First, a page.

Constitutional Law

Virginia AG defends state's anti-sodomy law, seeks stay of 4th Circuit ruling

Corrected: Virginia Attorney General Ken Cuccinelli is defending his state’s anti-sodomy law in the prosecution of a man accused of demanding oral sex from a 17-year-old girl.

Cuccinelli has asked the U.S. Supreme Court to hear an appeal of a 2-1 March decision (PDF) overturning the law by the Richmond, Va.-based 4th U.S. Circuit Court of Appeals, the Associated Press reports. His application for a stay pending appeal was opposed in papers filed Monday by lawyers for the defendant, William Scott MacDonald.

MacDonald was convicted of violating the state’s solicitation statute, which makes it a felony for an adult to order a person under 18 to commit a felony. The predicate felony in the case was violation of the state law criminalizing “crimes against nature.” He claimed that the Supreme Court’s ruling in Lawrence v. Texas had invalidated all state anti-sodomy laws. The 4th Circuit agreed in MacDonald v. Moose that the Virginia anti-sodomy law is unconstitutional as applied to any person.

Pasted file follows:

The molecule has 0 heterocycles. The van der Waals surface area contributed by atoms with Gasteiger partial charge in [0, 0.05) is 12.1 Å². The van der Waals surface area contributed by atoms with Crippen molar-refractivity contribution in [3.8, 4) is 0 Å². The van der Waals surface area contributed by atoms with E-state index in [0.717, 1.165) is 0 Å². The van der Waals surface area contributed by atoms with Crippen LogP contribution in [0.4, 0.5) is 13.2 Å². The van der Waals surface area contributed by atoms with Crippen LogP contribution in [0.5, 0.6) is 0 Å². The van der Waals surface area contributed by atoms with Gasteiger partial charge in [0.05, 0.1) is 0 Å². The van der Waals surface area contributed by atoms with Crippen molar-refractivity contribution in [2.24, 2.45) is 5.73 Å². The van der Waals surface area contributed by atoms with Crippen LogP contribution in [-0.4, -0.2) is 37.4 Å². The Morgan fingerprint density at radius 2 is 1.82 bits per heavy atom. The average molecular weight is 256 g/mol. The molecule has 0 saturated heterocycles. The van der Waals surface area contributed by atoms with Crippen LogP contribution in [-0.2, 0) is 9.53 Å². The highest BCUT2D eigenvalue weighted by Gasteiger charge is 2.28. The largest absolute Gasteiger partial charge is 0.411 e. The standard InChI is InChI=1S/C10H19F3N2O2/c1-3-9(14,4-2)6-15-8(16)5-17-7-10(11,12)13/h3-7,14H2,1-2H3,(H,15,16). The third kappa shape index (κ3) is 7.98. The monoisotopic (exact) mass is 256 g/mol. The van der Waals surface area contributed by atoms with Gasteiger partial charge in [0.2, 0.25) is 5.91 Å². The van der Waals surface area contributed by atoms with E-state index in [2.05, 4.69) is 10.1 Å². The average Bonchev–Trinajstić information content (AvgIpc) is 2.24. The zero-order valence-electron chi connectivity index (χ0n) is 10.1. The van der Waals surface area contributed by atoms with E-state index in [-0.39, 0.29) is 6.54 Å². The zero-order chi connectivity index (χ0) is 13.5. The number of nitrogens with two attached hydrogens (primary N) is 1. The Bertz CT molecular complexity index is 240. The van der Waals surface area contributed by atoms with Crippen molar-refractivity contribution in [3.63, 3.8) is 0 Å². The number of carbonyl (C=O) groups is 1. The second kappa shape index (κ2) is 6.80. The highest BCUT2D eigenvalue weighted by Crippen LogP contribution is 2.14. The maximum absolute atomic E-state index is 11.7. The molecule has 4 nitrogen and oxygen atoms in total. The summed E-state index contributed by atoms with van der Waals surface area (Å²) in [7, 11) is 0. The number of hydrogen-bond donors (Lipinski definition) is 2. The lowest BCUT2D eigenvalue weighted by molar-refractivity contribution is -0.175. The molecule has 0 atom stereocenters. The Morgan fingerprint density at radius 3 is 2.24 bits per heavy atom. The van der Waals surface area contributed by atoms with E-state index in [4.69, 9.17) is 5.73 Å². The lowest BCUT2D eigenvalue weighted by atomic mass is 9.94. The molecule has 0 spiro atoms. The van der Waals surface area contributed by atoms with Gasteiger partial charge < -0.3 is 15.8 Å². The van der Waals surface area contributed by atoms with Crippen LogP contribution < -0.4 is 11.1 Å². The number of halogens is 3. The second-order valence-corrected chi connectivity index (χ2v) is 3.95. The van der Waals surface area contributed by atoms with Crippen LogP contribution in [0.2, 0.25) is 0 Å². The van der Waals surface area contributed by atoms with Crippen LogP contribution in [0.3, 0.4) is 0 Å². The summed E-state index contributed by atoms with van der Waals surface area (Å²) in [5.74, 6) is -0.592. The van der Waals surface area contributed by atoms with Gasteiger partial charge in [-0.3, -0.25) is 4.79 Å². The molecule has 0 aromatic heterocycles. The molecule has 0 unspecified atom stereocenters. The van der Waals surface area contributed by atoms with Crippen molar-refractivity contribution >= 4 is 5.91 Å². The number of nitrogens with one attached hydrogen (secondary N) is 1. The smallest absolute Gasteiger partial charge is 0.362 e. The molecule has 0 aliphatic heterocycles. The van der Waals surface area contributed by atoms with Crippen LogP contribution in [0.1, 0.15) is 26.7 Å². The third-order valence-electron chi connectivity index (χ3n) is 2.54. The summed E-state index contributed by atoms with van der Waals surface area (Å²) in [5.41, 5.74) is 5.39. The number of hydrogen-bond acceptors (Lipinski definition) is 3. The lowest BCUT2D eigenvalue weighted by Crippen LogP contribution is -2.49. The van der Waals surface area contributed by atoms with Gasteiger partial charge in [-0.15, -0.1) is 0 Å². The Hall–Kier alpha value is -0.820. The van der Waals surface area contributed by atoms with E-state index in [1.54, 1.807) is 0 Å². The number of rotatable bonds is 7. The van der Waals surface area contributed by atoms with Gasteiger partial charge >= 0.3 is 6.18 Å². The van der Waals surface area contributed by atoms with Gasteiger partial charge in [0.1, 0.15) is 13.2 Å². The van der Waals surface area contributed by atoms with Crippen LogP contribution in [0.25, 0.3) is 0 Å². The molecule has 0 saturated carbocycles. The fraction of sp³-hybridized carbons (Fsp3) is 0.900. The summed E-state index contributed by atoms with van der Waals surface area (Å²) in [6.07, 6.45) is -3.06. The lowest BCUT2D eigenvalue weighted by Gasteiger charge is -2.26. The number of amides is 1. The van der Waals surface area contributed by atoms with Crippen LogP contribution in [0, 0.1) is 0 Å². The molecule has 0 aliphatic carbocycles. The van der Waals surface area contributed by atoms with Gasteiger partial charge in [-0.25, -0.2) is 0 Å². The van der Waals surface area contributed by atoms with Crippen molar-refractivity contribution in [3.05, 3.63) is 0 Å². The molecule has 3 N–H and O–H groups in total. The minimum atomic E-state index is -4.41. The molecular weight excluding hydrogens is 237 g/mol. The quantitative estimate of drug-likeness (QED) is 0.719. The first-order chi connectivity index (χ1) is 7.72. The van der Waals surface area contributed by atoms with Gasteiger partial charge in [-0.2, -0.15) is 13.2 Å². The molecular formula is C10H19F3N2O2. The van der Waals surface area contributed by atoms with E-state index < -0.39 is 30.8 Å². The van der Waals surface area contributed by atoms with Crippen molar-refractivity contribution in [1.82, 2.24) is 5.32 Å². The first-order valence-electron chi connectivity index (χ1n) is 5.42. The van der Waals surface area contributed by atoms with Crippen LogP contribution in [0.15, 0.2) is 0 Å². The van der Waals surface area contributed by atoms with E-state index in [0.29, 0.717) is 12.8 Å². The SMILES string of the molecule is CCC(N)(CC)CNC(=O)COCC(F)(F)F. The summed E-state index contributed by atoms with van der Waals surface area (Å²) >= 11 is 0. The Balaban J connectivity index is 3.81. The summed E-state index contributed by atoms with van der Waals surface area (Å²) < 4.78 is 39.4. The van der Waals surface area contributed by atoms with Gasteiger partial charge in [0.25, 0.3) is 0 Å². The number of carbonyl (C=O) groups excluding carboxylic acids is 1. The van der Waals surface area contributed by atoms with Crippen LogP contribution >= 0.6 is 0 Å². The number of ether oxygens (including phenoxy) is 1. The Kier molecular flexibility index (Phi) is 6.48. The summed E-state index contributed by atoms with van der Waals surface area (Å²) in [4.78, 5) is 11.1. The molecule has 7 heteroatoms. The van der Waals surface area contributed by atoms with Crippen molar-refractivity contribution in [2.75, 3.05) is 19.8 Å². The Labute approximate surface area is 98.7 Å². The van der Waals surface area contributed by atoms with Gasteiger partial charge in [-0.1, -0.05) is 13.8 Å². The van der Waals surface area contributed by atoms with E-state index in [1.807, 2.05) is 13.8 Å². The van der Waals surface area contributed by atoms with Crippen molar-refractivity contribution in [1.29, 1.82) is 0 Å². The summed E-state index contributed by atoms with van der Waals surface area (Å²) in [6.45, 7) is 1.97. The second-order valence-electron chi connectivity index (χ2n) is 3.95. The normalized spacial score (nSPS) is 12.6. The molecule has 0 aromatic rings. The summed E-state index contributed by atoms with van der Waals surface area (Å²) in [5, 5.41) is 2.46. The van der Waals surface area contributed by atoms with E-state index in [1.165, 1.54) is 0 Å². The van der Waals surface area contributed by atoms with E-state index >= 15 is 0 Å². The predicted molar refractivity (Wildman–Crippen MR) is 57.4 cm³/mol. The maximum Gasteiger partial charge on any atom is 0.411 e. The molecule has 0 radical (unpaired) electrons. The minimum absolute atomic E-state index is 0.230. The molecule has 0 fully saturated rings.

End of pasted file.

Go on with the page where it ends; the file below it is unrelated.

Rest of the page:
Cuccinelli claims Lawrence v. Texas did not apply to sex acts between adults and minors. Lawyers for MacDonald disagreed. “Lawrence’s observation that its holding would permit states to criminalize such activity could hardly be understood as an invitation to the states to continue enforcing the same general, anti-sodomy statutes, as before, but to be more choosey about their targets,” they wrote.

Cuccinelli has cast the Virginia law as a child protection measure in a new website, Keep Virginia Kids Safe, report Salon and Mother Jones.

Updated at 10:49 a.m. to correct the headline to refer to the 4th Circuit.


Updated at 10:49 a.m. to correct the headline to refer to the 4th Circuit.

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